I've added an appendix to this blog where I'll be keeping track of all of the Harper government gaffs; it always helps to remember these things later on, when you can remind others. I'll try to avoid nit-picking excessively.

Thursday, February 09, 2006

Things are looking up

Between the period before Christmas, when what we feared and loathed most was the possibility of a Conservative government, and February 6th when one was sworn in, things were looking kind of bleak.

What a difference a week (or even three days) makes.

The worst case scenario that had the lean-mean Conservative campaign roll into an equally efficient administration that would skirt any issues until they managed to engineer their own defeat, evidently will not be occurring. The Honeymoon was a non-starter for the Tories, with three inept appointments; and to add to that, Mulroney is coming under fire again to boot.

Could things get any better? Apparently they could, and are. This could get really ugly; hears’ hoping.

Maybe somebody should ask Bill how he feels about leading the party into an election... should one happen to come up soon.

"I want a Liberal Party that people want to vote for. Not because we’re less ‘scary’ than the alternative, but because we offer the most progressive mix of sound fiscal policies and comprehensive social programs—because we offer the best future for Canada." Martha Hall Findlay

Wednesday, February 08, 2006

Ok, where were we?

Oh, yeah... the Liberal Party is in leadership limbo (not for lack of talent), and in a little debt.

I'm still waiting to hear more on the Bob Rae bid.

One of the things I notice on the party's main website is a lack of merchandising.

Stop laughing.

Seriously, it's a pretty common aspect for just about any organization nowadays to have some sort of merch available for the faithfull to deck themselves out in. If there is a site available, I haven't found it.

For example, the NDP have this, and the CPC have this.

Who wouldn't have bought a Liberal toque or sweater? (y'know, besides non-Liberals)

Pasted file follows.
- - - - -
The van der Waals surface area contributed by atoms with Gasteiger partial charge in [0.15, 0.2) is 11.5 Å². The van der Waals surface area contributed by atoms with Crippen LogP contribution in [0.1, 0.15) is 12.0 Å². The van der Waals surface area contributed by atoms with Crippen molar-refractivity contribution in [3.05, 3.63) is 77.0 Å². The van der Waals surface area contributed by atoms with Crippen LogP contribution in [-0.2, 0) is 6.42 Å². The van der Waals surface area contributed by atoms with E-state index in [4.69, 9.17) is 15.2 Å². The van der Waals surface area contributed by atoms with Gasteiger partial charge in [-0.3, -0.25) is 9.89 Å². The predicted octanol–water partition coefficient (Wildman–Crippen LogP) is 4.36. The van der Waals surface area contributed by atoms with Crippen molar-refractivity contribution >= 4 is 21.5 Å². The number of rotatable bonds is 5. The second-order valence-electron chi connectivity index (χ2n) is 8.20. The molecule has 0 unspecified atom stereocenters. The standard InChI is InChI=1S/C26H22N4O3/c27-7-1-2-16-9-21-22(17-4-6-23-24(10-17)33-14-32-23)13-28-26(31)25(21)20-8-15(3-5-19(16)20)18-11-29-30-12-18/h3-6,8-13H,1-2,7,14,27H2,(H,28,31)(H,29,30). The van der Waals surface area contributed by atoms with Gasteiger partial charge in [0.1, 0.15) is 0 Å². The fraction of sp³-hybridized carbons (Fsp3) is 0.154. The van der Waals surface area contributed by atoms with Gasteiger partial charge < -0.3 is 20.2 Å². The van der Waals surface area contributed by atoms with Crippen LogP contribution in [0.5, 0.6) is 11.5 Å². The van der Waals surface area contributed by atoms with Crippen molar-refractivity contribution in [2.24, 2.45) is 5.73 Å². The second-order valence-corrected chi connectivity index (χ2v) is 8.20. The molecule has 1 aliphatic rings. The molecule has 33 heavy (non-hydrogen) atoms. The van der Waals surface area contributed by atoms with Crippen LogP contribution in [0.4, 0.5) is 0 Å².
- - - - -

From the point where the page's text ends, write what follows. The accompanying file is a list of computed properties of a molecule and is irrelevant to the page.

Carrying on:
So maybe your asking, "Doesn't that kind of marketing strategy require an outlay of cash?"

If that's a problem, then they could consider this option which could make for a cheap easy way to start getting the party out of debt, and add to future coffers.

I'll take one Pearson mug, a Trudeau toque, and a party sweater, thanks.

PS... Another Andrew Coyne post I enjoy. I think now he's trying to chase away the gaggle of neo-tories that thrive in his comments section.

PPS... Ok, now Kingpengvin is REALLY pissed! Normally he reserves this kind of rage for McGuinty... scary! Seriously, 'pengvin is a good example of the politically savvy voter who supported the Conservatives because he was so angry with the Liberals; the Conservatives are chasing away their "swing" voters, at least in the short term.

Monday, February 06, 2006


Ok, that's the first time I've spelled that word right today; you'll have to forgive me, I haven't had the chance to use it so much until this morning.

It's almost astounding to see the Conservative faithful come together in defense of what has to be the most shameless abandonment of principles we've seen in Canadian politics since McGuinty's Ontario gov't forgot who voted for them.

So, the party that espoused only elected Senate members and cried foul at "floor crossing" is now benefiting from the use of both.